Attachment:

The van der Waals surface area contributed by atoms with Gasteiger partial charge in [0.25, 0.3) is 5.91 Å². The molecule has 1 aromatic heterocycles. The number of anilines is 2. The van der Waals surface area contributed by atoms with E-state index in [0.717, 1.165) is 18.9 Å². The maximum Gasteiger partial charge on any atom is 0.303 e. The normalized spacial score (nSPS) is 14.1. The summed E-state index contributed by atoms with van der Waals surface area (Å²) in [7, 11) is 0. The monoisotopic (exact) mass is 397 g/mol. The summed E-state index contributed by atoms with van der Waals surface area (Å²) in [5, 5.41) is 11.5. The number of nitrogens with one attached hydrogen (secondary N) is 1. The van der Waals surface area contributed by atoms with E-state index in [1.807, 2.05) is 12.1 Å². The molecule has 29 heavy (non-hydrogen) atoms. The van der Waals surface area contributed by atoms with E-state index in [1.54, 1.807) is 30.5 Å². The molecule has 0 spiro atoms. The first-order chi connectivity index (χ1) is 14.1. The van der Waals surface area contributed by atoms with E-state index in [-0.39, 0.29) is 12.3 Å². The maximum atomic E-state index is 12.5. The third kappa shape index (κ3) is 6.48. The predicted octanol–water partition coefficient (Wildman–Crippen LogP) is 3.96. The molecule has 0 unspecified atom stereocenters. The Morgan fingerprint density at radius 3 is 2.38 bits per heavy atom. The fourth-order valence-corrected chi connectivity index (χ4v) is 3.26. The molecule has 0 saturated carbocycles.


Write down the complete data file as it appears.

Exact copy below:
The van der Waals surface area contributed by atoms with Gasteiger partial charge in [0.25, 0.3) is 5.91 Å². The molecule has 1 aromatic heterocycles. The number of anilines is 2. The van der Waals surface area contributed by atoms with E-state index in [0.717, 1.165) is 18.9 Å². The maximum Gasteiger partial charge on any atom is 0.303 e. The normalized spacial score (nSPS) is 14.1. The summed E-state index contributed by atoms with van der Waals surface area (Å²) in [7, 11) is 0. The monoisotopic (exact) mass is 397 g/mol. The summed E-state index contributed by atoms with van der Waals surface area (Å²) in [5, 5.41) is 11.5. The number of nitrogens with one attached hydrogen (secondary N) is 1. The van der Waals surface area contributed by atoms with E-state index in [1.807, 2.05) is 12.1 Å². The molecule has 29 heavy (non-hydrogen) atoms. The van der Waals surface area contributed by atoms with E-state index in [1.54, 1.807) is 30.5 Å². The molecule has 0 spiro atoms. The first-order chi connectivity index (χ1) is 14.1. The van der Waals surface area contributed by atoms with E-state index in [-0.39, 0.29) is 12.3 Å². The maximum atomic E-state index is 12.5. The third kappa shape index (κ3) is 6.48. The predicted octanol–water partition coefficient (Wildman–Crippen LogP) is 3.96. The molecule has 0 unspecified atom stereocenters. The Morgan fingerprint density at radius 3 is 2.38 bits per heavy atom. The fourth-order valence-corrected chi connectivity index (χ4v) is 3.26. The molecule has 0 saturated carbocycles.